Texas Parks & Wildlife Magazine   


Beating the Backlash Blues

When line tension is optimized for lure weight, all you need is an educated thumb to keep you out of the bird's nest.

By Russell A. Graves

It's been called backlash, bird's nest, professional overrun and words too lurid to print. Despite the varied nomenclature, the result is always the same: a rank and tangled mess of monofilament, or worse, braided super line that clogs up your baitcasting reel and slows your fishing. If you're lucky, you'll be able to strip out the line and be back to fishing in a couple of minutes. If you lose the backlash lotto and get a bad case of the dreaded angling malady, your day may be over if you have to cut all of the line from your reel just to release it from the grip of the tangles. Take heed, though. Help is here for those who occasionally see the twisted tyrant rear its ugly head.

"Backlash is created when the speed of your spool is greater than the speed at which line is being pulled from the reel by the lure," explains Bill Liston of the Daiwa Corporation — the company that pioneered magnetic anti-backlash systems back in 1982. "Backlash is influenced by both gravity and wind which tends to slow your lure. Putting a slight amount of tension on the reel's spool helps keep the spool from turning too freely and spinning at too high a speed as the lure slows." Liston says that employing a reel that uses a magnetic anti-backlash system will cut down on the occurrence of backlash but won't necessarily eliminate it completely. In addition to the magnetic controls, he advises using a simple reel adjustment to help ease the occurrence of bird's nests.

"Virtually all reels have a spool tension adjustment on the side under the reel handle. Adjusting the tension is simple and will save you many hours of picking out backlash," Liston confides. With the line through the rod guides, tie on the lure you'll be using and hold the rod at shoulder height and parallel to the ground. Press the clutch button and let the weight of the lure pull line as it free-spools to the ground. If the lure hits the ground and the spool is still turning, the tension is too loose. Add tension to the spool by turning the tension knob clockwise. If the lure doesn't move or it stops before hitting the ground, the spool tension is too tight. Loosen it by turning the knob counterclockwise. Yes, the old saying, "righty tighty, lefty loosey" works with reels as well.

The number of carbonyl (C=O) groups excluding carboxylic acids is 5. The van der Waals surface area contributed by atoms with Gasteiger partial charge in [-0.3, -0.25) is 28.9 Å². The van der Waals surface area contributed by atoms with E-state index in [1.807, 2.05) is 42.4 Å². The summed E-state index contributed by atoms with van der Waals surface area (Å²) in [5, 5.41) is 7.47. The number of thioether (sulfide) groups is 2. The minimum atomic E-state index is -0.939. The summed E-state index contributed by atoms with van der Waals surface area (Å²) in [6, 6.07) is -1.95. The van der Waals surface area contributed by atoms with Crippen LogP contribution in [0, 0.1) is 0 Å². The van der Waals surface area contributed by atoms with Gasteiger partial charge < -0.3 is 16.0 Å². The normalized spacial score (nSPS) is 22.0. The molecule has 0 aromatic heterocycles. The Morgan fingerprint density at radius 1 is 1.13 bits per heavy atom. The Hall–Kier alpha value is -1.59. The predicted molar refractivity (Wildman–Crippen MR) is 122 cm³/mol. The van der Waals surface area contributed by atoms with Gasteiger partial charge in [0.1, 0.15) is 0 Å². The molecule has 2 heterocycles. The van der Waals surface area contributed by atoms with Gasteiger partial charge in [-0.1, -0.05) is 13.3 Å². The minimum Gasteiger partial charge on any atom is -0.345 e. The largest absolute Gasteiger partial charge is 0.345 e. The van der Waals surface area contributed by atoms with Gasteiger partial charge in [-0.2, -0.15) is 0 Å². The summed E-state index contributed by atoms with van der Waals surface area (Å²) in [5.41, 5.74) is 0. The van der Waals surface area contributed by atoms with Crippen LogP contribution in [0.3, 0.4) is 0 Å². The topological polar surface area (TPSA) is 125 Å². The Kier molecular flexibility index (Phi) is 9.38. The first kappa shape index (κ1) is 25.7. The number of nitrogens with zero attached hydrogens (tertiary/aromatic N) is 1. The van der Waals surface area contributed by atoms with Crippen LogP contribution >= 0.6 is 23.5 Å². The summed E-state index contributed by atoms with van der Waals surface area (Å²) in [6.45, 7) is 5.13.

Ideally, when you press the clutch button, the lure should sink to the ground and as soon as it hits, the spool stops spinning. Of course the weight of the lure has a lot to do with proper tensioning of the spool. Therefore, each time you change lures, you should re-tension the reel accordingly. Mike Bonadonna, sales representative for the reel manufacturer Shimano, advises you to use the correct rod based on lure weight.

"A heavy lure, like a 1/2-ounce spinnerbait on a light to medium weight rod casts easier than a light lure on a heavy rod. When picking out a rod, think about what lure you have and your equipment. Use light action rods with light lures and medium to heavy action rods with heavier lures," emphasizes Bonadonna. He says that beginners should start their baitcasting experience by using a magnetic, backlash controlling reel.

"Magnetic reels affect the acceleration of the spool. Using a magnetic reel can actually help educate your thumb so you can get the feel for slowing the spool's speed manually," says Bonadonna. He explains that its best to set the magnetic backlash control at zero, adjust the tension of the spool and then dial just enough backlash control to help manage the spool's speed. Ideally, your thumb should control most of the spool's speed.

Bill Liston says controlling backlash is actually simple if you understand backlash basics. "The whole idea here is to stop your lure before something else like the water or a tree does. You want to slow the lure's flight by gently thumbing the spool as the lure nears your target, slowing its forward movement until it gently lands at the target. The key factor is that the spool stops at the same time or before the lure does."

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